“We haven’t solved the problem of not paying our Medicaid bills,” Hamos said.
Saving money in Illinois’ Medicaid system has been an exercise in lowered expectations.
State Sen. Heather Steans (D-Chicago) said Illinois hoped for more than $500 million in savings by simply trimming the Medicaid rolls.
That didn’t happen.
“Originally there has been some intent and effort to try and get a saving number of $700 million. We thought that might be high and unachievable,” Steans said. “We put it down to $350 million, still, I think, understanding that it might be difficult to achieve.”
Hamos doesn’t know how much Illinois could save by trimming the Medicaid rolls, in part because an outside auditor has reviewed the accounts for only 20,000 of Illinois’ 2.7 million Medicaid recipients.
“Of those 20,000 they have recommended to cancel 13,550.”
Hamos said those cases are now “with case workers” but didn’t say if anyone has actually been dropped from Medicaid yet.
But that number--13,550--is dwarfed by the huge increase in new Medicaid recipients under the Affordable Care Act.
Hamos expects 509,000 new Medicaid patients in Illinois by 2017, when the ACA is fully operational.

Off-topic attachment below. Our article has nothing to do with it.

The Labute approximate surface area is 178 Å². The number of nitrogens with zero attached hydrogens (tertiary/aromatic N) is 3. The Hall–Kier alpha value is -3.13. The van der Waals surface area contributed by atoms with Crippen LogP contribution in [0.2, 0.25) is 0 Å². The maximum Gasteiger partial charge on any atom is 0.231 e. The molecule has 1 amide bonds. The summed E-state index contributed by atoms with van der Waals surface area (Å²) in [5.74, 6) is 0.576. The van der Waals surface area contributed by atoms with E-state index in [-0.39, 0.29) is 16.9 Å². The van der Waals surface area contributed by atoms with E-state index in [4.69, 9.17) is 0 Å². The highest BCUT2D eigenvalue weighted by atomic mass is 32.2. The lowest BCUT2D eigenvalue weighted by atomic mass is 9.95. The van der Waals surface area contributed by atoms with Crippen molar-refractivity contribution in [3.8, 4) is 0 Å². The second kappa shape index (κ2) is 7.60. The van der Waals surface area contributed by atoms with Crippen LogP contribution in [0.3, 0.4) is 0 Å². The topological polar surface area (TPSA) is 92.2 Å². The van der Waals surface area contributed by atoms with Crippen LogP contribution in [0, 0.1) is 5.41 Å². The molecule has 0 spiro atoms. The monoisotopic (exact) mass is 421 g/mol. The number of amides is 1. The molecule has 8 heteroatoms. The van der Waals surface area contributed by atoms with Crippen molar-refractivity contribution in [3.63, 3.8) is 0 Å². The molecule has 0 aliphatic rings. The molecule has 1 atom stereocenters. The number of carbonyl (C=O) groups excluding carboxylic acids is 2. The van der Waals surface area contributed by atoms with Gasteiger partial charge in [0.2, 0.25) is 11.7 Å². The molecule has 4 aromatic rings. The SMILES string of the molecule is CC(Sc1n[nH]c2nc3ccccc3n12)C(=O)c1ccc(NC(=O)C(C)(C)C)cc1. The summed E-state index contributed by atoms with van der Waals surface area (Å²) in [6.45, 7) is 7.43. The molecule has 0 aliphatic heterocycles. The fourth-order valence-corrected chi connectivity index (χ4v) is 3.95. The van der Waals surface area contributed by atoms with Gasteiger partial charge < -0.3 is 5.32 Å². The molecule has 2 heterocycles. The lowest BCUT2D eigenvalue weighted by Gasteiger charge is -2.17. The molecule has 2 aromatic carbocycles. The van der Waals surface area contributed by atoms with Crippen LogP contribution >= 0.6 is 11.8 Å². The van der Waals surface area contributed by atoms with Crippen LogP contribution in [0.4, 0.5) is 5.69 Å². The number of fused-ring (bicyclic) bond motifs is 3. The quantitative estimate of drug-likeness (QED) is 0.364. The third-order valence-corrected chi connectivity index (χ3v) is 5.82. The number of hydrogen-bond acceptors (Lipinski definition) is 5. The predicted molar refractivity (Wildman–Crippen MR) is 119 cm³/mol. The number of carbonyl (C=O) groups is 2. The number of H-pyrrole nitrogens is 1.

The federal government will cover 100 percent of the cost for most of those people, but the state would have to pay half for at least 167,000 new patients, as well as the 2.7 million people now on the Medicaid rolls.
Finding the money to pay those bills could be a problem. By 2014, Hamos said, the state is headed for a “train wreck,” which could leave the state wanting for billions in federal money.
This could prompt some pushback:
With 21 states having adopted bans or severe restrictions on insurance companies from paying for abortions, Washington is alone in seriously considering legislation mandating the opposite.
The Reproductive Parity Act, as supporters call it, would require insurers in Washington state who cover maternity care -- which all insurers must do -- to also pay for abortions.